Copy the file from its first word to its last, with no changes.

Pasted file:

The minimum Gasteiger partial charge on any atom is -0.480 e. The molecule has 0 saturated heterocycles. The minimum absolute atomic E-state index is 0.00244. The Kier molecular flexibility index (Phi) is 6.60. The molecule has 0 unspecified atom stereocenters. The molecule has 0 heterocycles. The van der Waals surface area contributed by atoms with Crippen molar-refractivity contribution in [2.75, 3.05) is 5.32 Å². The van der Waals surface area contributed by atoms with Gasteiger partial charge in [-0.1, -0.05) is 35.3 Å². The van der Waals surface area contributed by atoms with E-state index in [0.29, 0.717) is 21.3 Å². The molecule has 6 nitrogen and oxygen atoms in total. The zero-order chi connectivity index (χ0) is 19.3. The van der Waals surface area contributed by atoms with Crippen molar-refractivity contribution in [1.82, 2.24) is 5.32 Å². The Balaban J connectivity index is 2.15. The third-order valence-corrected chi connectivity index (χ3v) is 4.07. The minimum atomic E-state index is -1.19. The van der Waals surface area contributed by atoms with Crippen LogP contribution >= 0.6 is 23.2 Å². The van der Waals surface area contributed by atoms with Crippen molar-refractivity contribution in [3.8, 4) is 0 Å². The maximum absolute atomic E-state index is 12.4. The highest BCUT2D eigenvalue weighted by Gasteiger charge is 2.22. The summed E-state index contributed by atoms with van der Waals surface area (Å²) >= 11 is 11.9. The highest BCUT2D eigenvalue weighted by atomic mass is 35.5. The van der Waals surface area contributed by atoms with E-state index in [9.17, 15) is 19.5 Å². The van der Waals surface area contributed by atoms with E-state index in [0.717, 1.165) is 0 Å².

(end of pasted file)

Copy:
The minimum Gasteiger partial charge on any atom is -0.480 e. The molecule has 0 saturated heterocycles. The minimum absolute atomic E-state index is 0.00244. The Kier molecular flexibility index (Phi) is 6.60. The molecule has 0 unspecified atom stereocenters. The molecule has 0 heterocycles. The van der Waals surface area contributed by atoms with Crippen molar-refractivity contribution in [2.75, 3.05) is 5.32 Å². The van der Waals surface area contributed by atoms with Gasteiger partial charge in [-0.1, -0.05) is 35.3 Å². The van der Waals surface area contributed by atoms with E-state index in [0.29, 0.717) is 21.3 Å². The molecule has 6 nitrogen and oxygen atoms in total. The zero-order chi connectivity index (χ0) is 19.3. The van der Waals surface area contributed by atoms with Crippen molar-refractivity contribution in [1.82, 2.24) is 5.32 Å². The Balaban J connectivity index is 2.15. The third-order valence-corrected chi connectivity index (χ3v) is 4.07. The minimum atomic E-state index is -1.19. The van der Waals surface area contributed by atoms with Crippen LogP contribution >= 0.6 is 23.2 Å². The van der Waals surface area contributed by atoms with Crippen molar-refractivity contribution in [3.8, 4) is 0 Å². The maximum absolute atomic E-state index is 12.4. The highest BCUT2D eigenvalue weighted by Gasteiger charge is 2.22. The summed E-state index contributed by atoms with van der Waals surface area (Å²) >= 11 is 11.9. The highest BCUT2D eigenvalue weighted by atomic mass is 35.5. The van der Waals surface area contributed by atoms with E-state index in [9.17, 15) is 19.5 Å². The van der Waals surface area contributed by atoms with E-state index in [0.717, 1.165) is 0 Å².